Derided for its conformity and consumerism, 1950s America paid a price in anxiety. Prosperity existed under the shadow of a mushroom cloud. Optimism wore a Bucky Beaver smile that masked worry over threats at home and abroad. Consumption became the reigning value and essential to individual’s identity and status. Satisfaction was achieved through the purchase and use of new products. Consumer borrowing also fueled economic boom, as consumers increasingly made more purchases on installment plans. Diner’s Club issued the first credit card in 1951 – as a result, private debt more than doubled during the decade. TV also had an impact on the consumer culture – commercials for the products of the affluent society. Advertisers spent $10 billion to push their goods. Television dominated leisure time, influenced consumption patterns, and shaped perceptions of the nation’s leadership.
But equally important were critiques that expressed a series of anxieties and thwarted desires that were particular to the white male culture of the time. There was a growing fear that the modern world threatened their autonomy, their independence, their authenticity. Employees of large corporate organizations, the critics of the 1950s and early 1960s argued, learned to dress alike, to pattern their lives in similar ways, to adopt similar values and goals, to place a high value on “getting along” within the hierarchical structure of the corporation. In fact, complaints about the conformity, the homogeneity of the culture of organization became one of the staples of social criticism in the 1950s, as social scientists came to see in this culture a challenge to the capacity of individuals to retain any psychological autonomy. The organization, they argued, was a debilitating force, creating alienated conformists afraid to challenge prevailing norms. They were people who would take no risks; people who feared to be different. Corporate workers, critics argued, faced constant pressures to get along by going along. The sociologist David Riesman wrote in his influential book, The Lonely Crowd (1950), that modern society was giving birth to a new kind of man. In earlier eras, most men and women had been “inner-directed” people, defining themselves largely in terms of their own values and goals, their own sense of their worth. Now (during The Fifties), argued Riesman, the dominant personality was coming to be “other-directed” man, defining himself in terms of the opinions and goals of others, or in terms of the bureaucratically established goals of the organization. (See fuller discussion of The Lonely Crowd below).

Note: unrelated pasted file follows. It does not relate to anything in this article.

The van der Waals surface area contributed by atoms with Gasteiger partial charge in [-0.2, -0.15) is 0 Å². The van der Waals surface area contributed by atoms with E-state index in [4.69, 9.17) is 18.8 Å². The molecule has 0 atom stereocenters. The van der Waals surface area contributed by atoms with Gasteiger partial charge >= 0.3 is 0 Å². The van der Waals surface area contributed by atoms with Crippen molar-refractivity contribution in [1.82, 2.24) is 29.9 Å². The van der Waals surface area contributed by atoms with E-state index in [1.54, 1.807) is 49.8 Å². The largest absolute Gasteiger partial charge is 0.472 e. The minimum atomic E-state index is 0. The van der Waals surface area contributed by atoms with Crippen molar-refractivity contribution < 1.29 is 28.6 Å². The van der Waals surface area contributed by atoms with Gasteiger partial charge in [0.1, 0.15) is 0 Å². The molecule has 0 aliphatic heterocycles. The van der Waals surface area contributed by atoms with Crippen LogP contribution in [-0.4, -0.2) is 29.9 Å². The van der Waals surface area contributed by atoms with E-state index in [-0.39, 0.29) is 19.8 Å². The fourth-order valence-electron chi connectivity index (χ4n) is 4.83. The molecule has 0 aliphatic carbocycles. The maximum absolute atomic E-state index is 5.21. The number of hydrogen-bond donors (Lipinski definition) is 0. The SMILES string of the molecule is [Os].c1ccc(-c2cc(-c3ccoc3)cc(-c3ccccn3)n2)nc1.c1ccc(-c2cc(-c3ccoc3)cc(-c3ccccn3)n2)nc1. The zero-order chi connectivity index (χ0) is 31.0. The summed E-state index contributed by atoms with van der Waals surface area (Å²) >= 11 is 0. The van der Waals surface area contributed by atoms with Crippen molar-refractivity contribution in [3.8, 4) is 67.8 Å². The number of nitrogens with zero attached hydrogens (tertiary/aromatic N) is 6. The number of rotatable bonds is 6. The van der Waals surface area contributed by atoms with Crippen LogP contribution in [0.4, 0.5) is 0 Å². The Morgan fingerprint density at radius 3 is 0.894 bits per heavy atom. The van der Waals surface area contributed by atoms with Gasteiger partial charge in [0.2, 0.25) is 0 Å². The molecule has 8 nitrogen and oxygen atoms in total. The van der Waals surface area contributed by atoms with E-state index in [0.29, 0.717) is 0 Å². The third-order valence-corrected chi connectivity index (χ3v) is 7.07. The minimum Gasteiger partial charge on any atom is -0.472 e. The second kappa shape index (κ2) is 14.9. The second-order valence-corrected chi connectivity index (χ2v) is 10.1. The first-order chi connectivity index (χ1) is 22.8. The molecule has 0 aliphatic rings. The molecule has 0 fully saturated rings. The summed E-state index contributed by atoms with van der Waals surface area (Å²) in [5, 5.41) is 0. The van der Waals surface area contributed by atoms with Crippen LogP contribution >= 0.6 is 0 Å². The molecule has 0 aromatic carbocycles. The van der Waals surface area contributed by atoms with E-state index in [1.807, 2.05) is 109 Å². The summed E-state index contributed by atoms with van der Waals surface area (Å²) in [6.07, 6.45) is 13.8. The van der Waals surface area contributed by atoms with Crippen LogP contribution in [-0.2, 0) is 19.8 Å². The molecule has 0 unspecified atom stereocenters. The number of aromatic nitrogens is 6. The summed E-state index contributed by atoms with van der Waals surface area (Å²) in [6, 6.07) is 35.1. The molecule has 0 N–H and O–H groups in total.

The problems and injustices and dislocations of the Fifties seemed hidden under a haze of bright, cheerful, affirmative images of a prosperous middle-class nation happily embarked on a new period in its history—enthroned as the richest and most powerful nation in the world. But, social critics pointed to problems that were hidden underneath the surface. There were many books, fiction and non-fiction, about “suburban misery,” all similar in theme – “the novel of suburban malaise.”